offset by favorable exchange.
Net worldwide sales for the wholesale photofinishing SPG, which
includes color negative paper, equipment, chemistry, and
photofinishing services at Qualex in the U.S. and CIS (Consumer
Imaging Services) outside the U.S., decreased 45% in the second
quarter of 2005 as compared with the second quarter of 2004,
reflecting continuing volume declines partially offset by favorable
Net worldwide sales for the entertainment film SPGs, including
origination and print films for the entertainment industry increased
12%, primarily reflecting volume increases and favorable exchange
partially offset by negative price/mix. Entertainment films continued
to benefit from a robust market and higher volume driven by
simultaneous worldwide releases of major feature films.

Traditional Products and Services Revenues:

Net worldwide sales of traditional products, including analog
film, equipment, chemistry and services were $245 million for the
current quarter as compared with $242 million for the prior year
quarter, representing an increase of $3 million, or 1%. The increase
in net sales for the period reflected favorable impact from exchange
of 2%. Partially offsetting exchange is the decline in net sales
primarily reflecting lower volumes and unfavorable price/mix for the
film capture and output SPG.

When you look singularly at the traditional products and services group individually, you quickly realize that it is a very stable financial unit and $240 million of sales is decent. Because the corporation is so diversified into so many product lines it becomes difficult to get a real sense of just sheet film. I was told that traditional film sales have not declined as mucha s anticipated but we will have to wait for internal confirmation that this is actually the case. Hope I did not muddy the water to much.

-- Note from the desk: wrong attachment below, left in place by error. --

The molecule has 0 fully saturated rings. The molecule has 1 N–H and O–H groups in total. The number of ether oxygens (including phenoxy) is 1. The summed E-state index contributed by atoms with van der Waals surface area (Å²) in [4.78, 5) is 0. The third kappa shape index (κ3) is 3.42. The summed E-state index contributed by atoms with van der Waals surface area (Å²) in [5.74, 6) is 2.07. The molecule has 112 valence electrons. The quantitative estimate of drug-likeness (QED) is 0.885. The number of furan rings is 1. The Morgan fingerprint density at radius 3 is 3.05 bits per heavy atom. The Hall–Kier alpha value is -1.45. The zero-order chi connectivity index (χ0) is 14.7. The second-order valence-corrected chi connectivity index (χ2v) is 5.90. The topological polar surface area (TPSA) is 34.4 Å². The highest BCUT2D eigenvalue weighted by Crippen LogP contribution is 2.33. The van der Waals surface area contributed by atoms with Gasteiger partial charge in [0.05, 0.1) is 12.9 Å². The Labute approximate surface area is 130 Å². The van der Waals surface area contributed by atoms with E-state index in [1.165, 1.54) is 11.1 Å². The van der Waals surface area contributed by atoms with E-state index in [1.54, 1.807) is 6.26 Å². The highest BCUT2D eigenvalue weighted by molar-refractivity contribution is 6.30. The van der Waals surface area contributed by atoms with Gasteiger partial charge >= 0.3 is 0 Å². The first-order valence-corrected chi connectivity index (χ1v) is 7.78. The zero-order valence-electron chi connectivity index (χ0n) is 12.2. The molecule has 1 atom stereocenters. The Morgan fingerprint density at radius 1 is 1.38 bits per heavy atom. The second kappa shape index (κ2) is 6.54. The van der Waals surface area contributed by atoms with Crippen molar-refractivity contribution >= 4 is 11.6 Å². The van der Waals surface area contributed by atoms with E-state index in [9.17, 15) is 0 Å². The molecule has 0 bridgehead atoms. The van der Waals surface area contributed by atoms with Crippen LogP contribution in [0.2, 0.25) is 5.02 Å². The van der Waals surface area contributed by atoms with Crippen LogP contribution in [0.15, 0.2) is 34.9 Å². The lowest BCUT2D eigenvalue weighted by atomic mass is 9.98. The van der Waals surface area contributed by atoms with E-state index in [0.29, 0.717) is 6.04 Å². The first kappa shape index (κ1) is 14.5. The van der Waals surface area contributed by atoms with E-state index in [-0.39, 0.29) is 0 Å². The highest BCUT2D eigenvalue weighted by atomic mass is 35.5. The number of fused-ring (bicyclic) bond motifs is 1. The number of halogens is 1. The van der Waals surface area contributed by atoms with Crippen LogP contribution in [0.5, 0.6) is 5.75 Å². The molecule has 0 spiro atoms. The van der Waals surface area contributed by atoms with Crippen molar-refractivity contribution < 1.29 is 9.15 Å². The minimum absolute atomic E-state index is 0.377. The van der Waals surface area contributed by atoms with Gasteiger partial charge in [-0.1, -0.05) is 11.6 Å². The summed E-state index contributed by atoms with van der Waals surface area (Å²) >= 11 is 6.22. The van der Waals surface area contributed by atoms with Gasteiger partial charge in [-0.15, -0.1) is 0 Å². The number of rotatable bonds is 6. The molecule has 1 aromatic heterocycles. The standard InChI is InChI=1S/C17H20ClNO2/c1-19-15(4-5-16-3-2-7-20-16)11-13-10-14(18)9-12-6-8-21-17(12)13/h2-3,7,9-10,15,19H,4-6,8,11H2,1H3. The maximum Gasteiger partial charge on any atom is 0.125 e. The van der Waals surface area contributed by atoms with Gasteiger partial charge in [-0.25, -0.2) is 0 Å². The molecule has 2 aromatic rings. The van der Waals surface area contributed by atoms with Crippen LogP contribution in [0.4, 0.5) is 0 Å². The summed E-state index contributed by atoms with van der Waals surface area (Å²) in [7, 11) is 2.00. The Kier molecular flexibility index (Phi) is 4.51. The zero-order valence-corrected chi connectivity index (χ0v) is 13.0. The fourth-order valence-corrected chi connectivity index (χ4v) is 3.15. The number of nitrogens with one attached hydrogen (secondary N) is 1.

18-Jan-2006, 11:59
michael, great find, where is this from?

Well, the obvious drop in 35mm film makes sense and is severe. However, the $245 million you refer to is a signficant number, assuming its profitable. But with that much volume, typically, there is ways to keep it profitable.

I don't think the sheet film portion of this is very important as all the film comes from the same machines, same raw materials, etc. I am willing to bet most sheet films will be around as long as roll film, except maybe 8x10 if the volume gets so low its not worth cutting it. Great post! This is the first time I got a feel for the sales volume, and even if sales have dropped 80% since pre digital, the remaining sales is still signficant vs. their 12 billion in annual sales.

ronald moravec
18-Jan-2006, 12:10
That R Dick and the ceo better get their stories straight. The ceo says analog is out.

With paper gone, whom do you believe? Better give somone else all the support you can as soon as you can and that means buying no Kodak film.

K has a history of looking at each product as a profit center not realizing they are all linked. Paper is just the latest example.

Fire the bean counters and marketing experts, then get the top staff.

Arne Croell
18-Jan-2006, 12:30
WG, unfortunately sheet film does not come from the same roll, although the same machines are probably used to coat them. All or most sheet film has a Polyester base (Estar is Kodaks trade name I think) whereas both 35mm and 120 film typically uses a triacetate base. Polyester has better dimensional stability, but is not practical for roll film as it tends to keep the "curl" even after processing.

Eric Leppanen
18-Jan-2006, 14:14
Here's another input:

www.infotrends-rgi.com/home/Press/itPress/2006/1.17.2006.html (http://www.infotrends-rgi.com/home/Press/itPress/2006/1.17.2006.html)

18-Jan-2006, 14:32
Eric, I sure hope the CEO of Kodak and Fuji don't read that :-)